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Margaret Moore [33]Margaret R. Moore [2]Margaret A. Moore [1]
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Profile: Margaret Moore (University of Leeds)
  1. Craig Beam & Margaret Moore (unknown). Introduction. Eidos: The Canadian Graduate Journal of Philosophy 16.
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  2. Margaret Moore (forthcoming). Contested Land and Chandhoke's Kashmir. Philosophy and Public Issues - Filosofia E Questioni Pubbliche.
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  3. Margaret Moore (2015). A Political Theory of Territory. Oup Usa.
    Margaret Moore offers a comprehensive normative theory of territory.
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  4. Aaron Meskin, Mark Phelan, Margaret Moore & Matthew Kieran (2013). Mere Exposure to Bad Art. British Journal of Aesthetics 53 (2):139-164.
  5. Margaret Moore (2013). On Rights to Land, Expulsions, and Corrective Justice. Ethics and International Affairs 27 (4):429-447.
    This article examines the nature of the wrongs that are inflicted on individuals and groups who have been expelled from the land that they previously occupied, and asks what they might consequently be owed as a matter of corrective justice. I argue that there are three sorts of potential wrongs involved in such expulsions: being deprived of the moral right of occupancy; being denied collective self-determination; and having one's property rights violated. Although analytically distinct, all of these wrongs are likely (...)
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  6. Margaret Moore (2013). Place-Related Attachments and Global Distributive Justice. Journal of Global Ethics 9 (2):215 - 226.
    This paper is interested in place-related attachments. It discusses the way in which territory or land is treated in theories of global distributive justice, and argues that this fails to capture the normatively significant relationship between peoples and places. This paper argues that any adequate theory of justice in territory has to begin by recognizing that territory is a claimant-relative good, and that this should be an important point of departure for theorizing about land and justice. Not only do the (...)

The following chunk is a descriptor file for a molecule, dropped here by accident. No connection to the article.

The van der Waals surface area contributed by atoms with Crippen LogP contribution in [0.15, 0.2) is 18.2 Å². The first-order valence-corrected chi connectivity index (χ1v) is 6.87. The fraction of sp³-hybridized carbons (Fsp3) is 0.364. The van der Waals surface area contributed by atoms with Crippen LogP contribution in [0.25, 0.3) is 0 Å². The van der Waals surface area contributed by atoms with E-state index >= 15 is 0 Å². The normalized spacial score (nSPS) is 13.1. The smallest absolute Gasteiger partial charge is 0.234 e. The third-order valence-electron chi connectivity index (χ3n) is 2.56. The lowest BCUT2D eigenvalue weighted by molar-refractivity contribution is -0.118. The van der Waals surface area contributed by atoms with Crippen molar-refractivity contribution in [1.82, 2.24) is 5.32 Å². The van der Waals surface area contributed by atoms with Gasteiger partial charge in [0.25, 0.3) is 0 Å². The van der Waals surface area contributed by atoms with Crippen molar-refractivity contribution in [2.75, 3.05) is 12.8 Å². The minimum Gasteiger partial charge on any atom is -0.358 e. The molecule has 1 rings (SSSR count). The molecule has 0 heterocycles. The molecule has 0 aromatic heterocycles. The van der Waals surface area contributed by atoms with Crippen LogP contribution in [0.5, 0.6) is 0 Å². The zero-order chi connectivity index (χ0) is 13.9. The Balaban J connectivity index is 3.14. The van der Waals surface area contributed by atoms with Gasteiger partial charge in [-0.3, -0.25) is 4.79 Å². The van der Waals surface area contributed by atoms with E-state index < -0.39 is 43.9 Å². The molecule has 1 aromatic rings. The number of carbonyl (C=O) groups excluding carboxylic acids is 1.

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  7. Margaret Moore (2013). Secession. In Hugh LaFollette (ed.), The International Encyclopedia of Ethics. Wiley-Blackwell.
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  8. Margaret Moore (2012). Justice et théories contestées du territoire. Philosophiques 39 (2):339.
    Les questions de justice soulevées par la possession du territoire sont nombreuses. Qui a droit à quoi ? La distribution est-elle équitable ? Quels sont les droits censés découler d’un droit au territoire ? Et il y en a bien d’autres. Le présent article met en évidence que ces questions de justice sont abordées sous une perspective plutôt différente selon la conception que l’on se fait du territoire. Il existe à ce dernier égard deux courants dominants : le premier, souvent (...)
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  9. Margaret Moore (2012). Natural Resources, Territorial Right, and Global Distributive Justice. Political Theory 40 (1):84 - 107.
    The current statist order assumes that states have a right to make rules involving the transfer and/or extraction of natural resources within the territory. Cosmopolitan theories of global justice have questioned whether the state is justified in its control over natural resources, typically by pointing out that having resources is a matter of good luck, and this unfairness should be addressed. This paper argues that self-determination does generate a right over resources, which others should not interfere with. It does not (...)
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  10. Noël Carroll & Margaret Moore (2011). And Music. In Elisabeth Schellekens & Peter Goldie (eds.), The Aesthetic Mind: Philosophy and Psychology. Oxford University Press. 333.
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  11. Patti Tamara Lenard & Margaret Moore (2011). Cosmopolitanism and Making Room (or Not) for Special Duties. The Monist 94 (4):615-627.